Recorded: November 3, 2010
In this excerpt from his lecture, co-founder of Tokyo-based Atelier Bow-Wow, Yoshiharu Tsukamoto, discusses White Limousine Yatai, House & Atelier Bow-Wow, and Pony Garden. Tsukamoto explores the concept of “architectural behaviorology” in the firm’s recent and current work. “Behavior,” as defined by Tsukamoto, can include human behavior inside and outside of buildings; physical phenomena produced by different environmental elements such as light, air, heat, wind, and water; and a building’s behavior in its surroundings. “Architectural behaviorology” aims to understand the behaviors of those different elements in order to synthesize them, optimizing their performance in their specific contexts and suggesting a new idea of the “organic” in architecture.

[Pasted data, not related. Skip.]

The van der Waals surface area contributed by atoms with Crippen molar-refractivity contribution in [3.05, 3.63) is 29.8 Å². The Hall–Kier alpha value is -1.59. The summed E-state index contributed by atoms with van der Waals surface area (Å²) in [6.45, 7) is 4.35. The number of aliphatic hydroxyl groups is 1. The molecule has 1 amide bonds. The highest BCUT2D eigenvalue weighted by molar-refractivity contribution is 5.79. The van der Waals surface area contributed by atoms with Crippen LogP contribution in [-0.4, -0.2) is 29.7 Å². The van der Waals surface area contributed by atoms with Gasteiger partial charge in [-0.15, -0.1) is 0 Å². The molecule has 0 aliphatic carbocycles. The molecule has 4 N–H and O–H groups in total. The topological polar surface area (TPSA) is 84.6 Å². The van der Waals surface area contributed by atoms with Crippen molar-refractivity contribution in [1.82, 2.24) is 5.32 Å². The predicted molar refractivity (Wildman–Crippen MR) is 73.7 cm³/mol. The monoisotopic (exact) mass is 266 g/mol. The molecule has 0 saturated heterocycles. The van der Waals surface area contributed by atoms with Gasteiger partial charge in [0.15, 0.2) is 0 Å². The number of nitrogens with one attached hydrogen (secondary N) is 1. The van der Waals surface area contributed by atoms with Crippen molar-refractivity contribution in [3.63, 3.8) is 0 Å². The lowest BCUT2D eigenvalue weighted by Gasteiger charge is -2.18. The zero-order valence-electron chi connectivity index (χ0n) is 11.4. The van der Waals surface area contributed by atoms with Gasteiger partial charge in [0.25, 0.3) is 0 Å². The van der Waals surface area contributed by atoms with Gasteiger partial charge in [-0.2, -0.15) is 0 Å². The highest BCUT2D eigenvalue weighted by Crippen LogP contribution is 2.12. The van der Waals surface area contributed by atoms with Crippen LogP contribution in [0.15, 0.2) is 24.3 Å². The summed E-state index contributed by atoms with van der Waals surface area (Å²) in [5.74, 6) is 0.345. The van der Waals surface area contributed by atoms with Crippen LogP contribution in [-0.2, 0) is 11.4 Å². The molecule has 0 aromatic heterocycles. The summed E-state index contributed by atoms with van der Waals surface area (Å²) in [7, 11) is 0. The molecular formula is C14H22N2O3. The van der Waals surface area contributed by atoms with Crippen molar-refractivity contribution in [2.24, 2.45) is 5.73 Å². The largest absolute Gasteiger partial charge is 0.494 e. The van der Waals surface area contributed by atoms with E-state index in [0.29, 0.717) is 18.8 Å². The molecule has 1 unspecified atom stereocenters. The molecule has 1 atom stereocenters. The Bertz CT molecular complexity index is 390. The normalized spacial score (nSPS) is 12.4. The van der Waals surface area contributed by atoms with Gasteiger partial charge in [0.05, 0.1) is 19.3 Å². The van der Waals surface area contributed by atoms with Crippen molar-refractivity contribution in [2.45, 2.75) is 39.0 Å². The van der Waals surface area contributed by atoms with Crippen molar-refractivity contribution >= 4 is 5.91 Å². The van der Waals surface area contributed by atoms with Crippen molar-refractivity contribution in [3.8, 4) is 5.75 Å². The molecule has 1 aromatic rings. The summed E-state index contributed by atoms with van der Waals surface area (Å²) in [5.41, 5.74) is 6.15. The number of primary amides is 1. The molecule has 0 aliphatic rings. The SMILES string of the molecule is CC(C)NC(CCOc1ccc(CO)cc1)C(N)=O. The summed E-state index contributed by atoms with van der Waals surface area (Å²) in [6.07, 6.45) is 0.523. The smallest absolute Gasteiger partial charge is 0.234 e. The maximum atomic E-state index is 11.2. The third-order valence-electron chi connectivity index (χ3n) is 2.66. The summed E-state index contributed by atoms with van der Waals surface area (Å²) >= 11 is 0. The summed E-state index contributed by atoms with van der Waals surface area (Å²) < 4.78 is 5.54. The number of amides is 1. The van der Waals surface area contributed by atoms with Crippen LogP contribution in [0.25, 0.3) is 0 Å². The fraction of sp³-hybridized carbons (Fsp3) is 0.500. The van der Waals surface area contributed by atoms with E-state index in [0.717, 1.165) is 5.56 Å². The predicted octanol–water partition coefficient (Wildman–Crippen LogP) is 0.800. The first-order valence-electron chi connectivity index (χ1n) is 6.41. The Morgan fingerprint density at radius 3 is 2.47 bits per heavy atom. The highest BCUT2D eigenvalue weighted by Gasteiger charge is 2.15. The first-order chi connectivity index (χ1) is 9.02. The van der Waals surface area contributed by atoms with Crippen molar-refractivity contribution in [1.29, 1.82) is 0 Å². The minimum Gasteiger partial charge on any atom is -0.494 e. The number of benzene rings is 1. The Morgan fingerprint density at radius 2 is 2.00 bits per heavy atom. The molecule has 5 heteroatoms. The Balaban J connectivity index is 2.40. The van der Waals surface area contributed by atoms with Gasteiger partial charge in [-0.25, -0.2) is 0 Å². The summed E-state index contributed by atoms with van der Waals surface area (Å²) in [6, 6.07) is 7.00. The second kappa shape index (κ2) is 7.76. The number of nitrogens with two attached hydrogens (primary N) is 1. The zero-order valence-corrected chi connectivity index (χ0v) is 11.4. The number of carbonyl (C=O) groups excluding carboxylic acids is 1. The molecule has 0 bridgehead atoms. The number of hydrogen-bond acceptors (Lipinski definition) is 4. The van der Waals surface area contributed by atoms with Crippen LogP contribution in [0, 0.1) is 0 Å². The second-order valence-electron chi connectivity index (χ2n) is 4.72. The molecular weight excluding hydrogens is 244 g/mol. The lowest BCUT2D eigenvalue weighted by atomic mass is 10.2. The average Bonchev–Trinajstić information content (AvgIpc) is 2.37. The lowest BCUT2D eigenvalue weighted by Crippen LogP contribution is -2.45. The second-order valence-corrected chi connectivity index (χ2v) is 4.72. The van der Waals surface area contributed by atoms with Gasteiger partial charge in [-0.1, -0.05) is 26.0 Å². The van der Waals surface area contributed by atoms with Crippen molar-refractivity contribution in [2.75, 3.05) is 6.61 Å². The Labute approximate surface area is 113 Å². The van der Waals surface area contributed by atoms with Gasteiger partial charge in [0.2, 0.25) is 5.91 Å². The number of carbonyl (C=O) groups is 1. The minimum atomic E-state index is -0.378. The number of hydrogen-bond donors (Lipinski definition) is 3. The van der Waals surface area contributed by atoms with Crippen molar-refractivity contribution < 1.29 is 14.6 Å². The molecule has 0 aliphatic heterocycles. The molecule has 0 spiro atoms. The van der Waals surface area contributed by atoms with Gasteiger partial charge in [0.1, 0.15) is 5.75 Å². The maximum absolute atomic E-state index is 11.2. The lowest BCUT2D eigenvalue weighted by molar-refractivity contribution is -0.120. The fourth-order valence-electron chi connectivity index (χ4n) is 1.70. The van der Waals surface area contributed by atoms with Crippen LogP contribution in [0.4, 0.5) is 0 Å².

Yoshiharu Tsukamoto co-founded Atelier Bow-Wow in 1992 with his partner Momoyo Kaijima. The pair’s interest lies in diverse fields ranging from architectural design to urban research and the creation of public artworks. The practice has designed and built over 20 houses, public museums, and commercial buildings mainly in Tokyo. In recent years it has expanded its works internationally including France, Denmark, and the United States. Pet Architecture Guidebook and Made In Tokyo published in 2001 were amongst many urban research studies that lead to the experimental project “micro-public-space,” a new concept of public space, which has been exhibited across the world at events such as Biennales in Sao Paolo, Venice, Istanbul, and Liverpool.